An Interest in Psychology
As a high school student, I became interested in psychology, specifically what is now known as forensic psychology, after reading far too many true crime stories. My intention in college and graduate school was to become a clinical psychologist. After an internship at the Delaware County Juvenile Court, however, I decided that clinical or counseling work was not my strength. At the same time, I was working with Dr. Harry Bahrick in the memory lab at Ohio Wesleyan University and found that I enjoyed doing research. In graduate school at UN-L, I pursued a degree in social/personality psychology with a specialization in psychology and the law. I had the opportunity to do a great deal of teaching in graduate school and knew that I wanted a career at a school where teaching undergraduates was the focus.
I have done several research studies that are directly related to courses I teach. With several undergraduate research assistants, I have investigated the impact of television program content and public service announcements on attitudes toward people with mental illness. This program of research came directly from one of my favorite courses, Movies and Madness. That class involves an exploration of media images of people with mental illness and mental health providers.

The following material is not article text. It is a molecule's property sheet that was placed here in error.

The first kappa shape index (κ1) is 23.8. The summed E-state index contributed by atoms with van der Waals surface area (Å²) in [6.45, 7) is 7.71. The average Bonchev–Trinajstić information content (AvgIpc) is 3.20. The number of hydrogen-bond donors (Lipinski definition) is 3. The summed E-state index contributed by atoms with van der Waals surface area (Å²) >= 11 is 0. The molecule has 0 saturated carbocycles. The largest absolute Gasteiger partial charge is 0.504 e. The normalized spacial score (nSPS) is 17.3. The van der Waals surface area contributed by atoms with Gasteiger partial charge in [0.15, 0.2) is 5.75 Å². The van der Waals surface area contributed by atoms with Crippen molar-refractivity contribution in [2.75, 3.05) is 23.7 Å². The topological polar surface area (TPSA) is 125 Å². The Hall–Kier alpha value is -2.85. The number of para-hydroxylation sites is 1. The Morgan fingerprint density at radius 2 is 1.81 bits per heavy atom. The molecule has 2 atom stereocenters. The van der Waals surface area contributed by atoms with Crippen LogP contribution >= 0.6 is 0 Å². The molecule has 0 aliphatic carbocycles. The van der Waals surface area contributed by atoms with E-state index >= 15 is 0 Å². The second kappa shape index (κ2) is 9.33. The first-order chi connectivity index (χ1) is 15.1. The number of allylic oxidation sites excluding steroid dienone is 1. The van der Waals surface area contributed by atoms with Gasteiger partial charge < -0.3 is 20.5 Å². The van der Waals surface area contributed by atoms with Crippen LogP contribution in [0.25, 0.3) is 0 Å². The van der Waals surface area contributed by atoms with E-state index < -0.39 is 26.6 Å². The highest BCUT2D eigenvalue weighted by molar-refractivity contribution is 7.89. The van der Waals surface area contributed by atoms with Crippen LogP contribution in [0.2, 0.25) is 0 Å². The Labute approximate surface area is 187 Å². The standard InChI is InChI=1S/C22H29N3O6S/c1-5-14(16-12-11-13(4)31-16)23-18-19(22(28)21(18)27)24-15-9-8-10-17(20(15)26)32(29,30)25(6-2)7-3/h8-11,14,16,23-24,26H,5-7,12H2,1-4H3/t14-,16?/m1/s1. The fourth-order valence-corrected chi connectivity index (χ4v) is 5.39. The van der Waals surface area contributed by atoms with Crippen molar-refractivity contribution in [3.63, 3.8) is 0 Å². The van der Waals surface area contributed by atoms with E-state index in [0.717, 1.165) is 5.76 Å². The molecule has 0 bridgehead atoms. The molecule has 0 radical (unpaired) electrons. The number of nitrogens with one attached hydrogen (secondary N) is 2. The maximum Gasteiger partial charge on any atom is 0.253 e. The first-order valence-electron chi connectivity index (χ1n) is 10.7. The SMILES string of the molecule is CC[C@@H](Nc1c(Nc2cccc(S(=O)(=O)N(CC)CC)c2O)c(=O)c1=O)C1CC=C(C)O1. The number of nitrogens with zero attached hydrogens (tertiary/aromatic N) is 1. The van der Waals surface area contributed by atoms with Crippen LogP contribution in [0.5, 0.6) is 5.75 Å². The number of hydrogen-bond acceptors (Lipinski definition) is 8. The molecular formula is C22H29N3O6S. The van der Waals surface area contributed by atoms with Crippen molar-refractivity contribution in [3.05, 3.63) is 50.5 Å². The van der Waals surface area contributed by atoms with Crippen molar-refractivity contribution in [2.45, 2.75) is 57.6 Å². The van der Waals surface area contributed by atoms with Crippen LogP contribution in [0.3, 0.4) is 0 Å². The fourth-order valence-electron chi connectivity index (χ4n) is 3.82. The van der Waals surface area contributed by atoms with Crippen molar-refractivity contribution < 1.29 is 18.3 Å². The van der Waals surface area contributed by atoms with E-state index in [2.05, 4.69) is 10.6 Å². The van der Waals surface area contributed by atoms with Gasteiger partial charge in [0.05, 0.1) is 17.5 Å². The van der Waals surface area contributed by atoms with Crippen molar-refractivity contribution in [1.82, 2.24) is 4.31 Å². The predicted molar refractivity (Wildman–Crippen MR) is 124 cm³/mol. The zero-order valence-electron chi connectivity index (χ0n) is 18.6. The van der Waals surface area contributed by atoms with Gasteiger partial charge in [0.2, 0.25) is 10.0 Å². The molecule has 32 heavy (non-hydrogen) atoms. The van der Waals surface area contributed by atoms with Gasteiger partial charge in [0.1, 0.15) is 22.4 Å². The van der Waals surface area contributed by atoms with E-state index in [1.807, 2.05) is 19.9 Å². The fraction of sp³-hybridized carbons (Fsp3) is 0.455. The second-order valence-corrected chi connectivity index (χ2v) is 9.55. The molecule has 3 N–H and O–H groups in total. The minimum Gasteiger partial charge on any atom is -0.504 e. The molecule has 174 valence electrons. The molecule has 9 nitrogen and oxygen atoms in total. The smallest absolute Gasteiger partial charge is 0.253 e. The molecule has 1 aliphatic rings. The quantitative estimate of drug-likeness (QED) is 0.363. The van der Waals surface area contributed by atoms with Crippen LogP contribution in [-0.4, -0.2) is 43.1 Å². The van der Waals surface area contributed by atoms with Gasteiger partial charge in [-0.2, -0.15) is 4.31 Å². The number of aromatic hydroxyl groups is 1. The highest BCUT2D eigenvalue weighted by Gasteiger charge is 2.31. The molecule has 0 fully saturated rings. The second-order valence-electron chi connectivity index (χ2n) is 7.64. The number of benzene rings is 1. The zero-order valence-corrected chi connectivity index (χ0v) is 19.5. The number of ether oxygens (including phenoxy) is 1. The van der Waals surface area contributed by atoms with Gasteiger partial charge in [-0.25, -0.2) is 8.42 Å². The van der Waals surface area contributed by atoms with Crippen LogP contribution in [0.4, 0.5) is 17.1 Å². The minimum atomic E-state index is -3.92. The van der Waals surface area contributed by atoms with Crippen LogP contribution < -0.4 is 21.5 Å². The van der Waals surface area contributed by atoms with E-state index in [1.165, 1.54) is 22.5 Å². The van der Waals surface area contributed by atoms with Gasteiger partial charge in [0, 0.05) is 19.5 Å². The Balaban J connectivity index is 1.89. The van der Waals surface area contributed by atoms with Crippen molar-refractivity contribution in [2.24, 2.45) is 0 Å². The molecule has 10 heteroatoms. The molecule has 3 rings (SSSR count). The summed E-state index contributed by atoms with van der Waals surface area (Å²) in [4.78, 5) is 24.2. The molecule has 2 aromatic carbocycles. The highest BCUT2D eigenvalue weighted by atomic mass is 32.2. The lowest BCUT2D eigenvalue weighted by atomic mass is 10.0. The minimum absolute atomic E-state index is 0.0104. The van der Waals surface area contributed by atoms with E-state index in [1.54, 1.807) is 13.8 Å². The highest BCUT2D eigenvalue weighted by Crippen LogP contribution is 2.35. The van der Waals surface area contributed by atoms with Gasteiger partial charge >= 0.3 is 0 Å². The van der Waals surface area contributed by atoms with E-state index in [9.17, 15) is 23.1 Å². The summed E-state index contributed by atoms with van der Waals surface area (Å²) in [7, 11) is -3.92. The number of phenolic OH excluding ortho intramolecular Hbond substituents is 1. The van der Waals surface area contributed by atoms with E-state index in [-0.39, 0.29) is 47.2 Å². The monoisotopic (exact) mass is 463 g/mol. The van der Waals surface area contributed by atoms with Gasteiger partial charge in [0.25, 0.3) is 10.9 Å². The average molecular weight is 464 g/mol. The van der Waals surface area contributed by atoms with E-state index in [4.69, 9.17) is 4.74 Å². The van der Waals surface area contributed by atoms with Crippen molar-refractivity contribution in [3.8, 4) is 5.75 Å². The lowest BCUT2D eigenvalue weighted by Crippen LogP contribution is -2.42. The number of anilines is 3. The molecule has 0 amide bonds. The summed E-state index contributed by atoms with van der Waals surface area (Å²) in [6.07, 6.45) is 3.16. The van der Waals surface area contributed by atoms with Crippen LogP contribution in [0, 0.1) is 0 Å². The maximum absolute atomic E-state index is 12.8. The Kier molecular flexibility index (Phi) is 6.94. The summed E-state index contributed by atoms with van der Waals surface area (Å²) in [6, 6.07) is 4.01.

Teaching at Mount Union
I was lucky — when you are looking for a position in academia, you rarely get to pick your location. I actually got to come back to my home state of Ohio where I would be teaching at an institution that valued teaching as a vocation. My favorite part of my job is mentoring students as they learn to design and conduct their own research projects. SCHOLAR Day is a special day because we get to watch our students present their research in a professional context. Watching them makes me very proud. Our senior research series is unique because, by the time they complete one of our majors, our students will have built a research project from the ground up starting with formulating research questions and hypotheses and concluding with a formal presentation of their results in a public forum. Undergraduates rarely get the kind of intensive research experience that we offer at Mount Union.